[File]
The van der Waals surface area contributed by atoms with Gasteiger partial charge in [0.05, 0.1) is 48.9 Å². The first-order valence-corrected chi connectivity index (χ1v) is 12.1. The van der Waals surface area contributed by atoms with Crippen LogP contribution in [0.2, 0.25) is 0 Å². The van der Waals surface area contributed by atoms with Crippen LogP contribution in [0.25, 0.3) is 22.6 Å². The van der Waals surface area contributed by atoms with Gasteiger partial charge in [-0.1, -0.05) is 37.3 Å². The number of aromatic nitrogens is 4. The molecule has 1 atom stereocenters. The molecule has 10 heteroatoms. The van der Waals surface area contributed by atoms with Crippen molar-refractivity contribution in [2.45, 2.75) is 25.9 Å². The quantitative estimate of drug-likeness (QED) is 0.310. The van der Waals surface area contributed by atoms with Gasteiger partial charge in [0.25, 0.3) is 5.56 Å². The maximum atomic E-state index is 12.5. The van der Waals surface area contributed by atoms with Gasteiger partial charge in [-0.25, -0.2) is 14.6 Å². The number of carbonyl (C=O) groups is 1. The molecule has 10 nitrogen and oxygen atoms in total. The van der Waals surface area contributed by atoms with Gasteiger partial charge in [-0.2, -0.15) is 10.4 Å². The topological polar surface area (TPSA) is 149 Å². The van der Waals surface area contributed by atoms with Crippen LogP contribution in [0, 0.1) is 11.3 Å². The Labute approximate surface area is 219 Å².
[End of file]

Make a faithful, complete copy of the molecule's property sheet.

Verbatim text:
The van der Waals surface area contributed by atoms with Gasteiger partial charge in [0.05, 0.1) is 48.9 Å². The first-order valence-corrected chi connectivity index (χ1v) is 12.1. The van der Waals surface area contributed by atoms with Crippen LogP contribution in [0.2, 0.25) is 0 Å². The van der Waals surface area contributed by atoms with Crippen LogP contribution in [0.25, 0.3) is 22.6 Å². The van der Waals surface area contributed by atoms with Gasteiger partial charge in [-0.1, -0.05) is 37.3 Å². The number of aromatic nitrogens is 4. The molecule has 1 atom stereocenters. The molecule has 10 heteroatoms. The van der Waals surface area contributed by atoms with Crippen molar-refractivity contribution in [2.45, 2.75) is 25.9 Å². The quantitative estimate of drug-likeness (QED) is 0.310. The van der Waals surface area contributed by atoms with Gasteiger partial charge in [0.25, 0.3) is 5.56 Å². The maximum atomic E-state index is 12.5. The van der Waals surface area contributed by atoms with Gasteiger partial charge in [-0.25, -0.2) is 14.6 Å². The number of carbonyl (C=O) groups is 1. The molecule has 10 nitrogen and oxygen atoms in total. The van der Waals surface area contributed by atoms with Gasteiger partial charge in [-0.2, -0.15) is 10.4 Å². The topological polar surface area (TPSA) is 149 Å². The van der Waals surface area contributed by atoms with Crippen LogP contribution in [0, 0.1) is 11.3 Å². The Labute approximate surface area is 219 Å².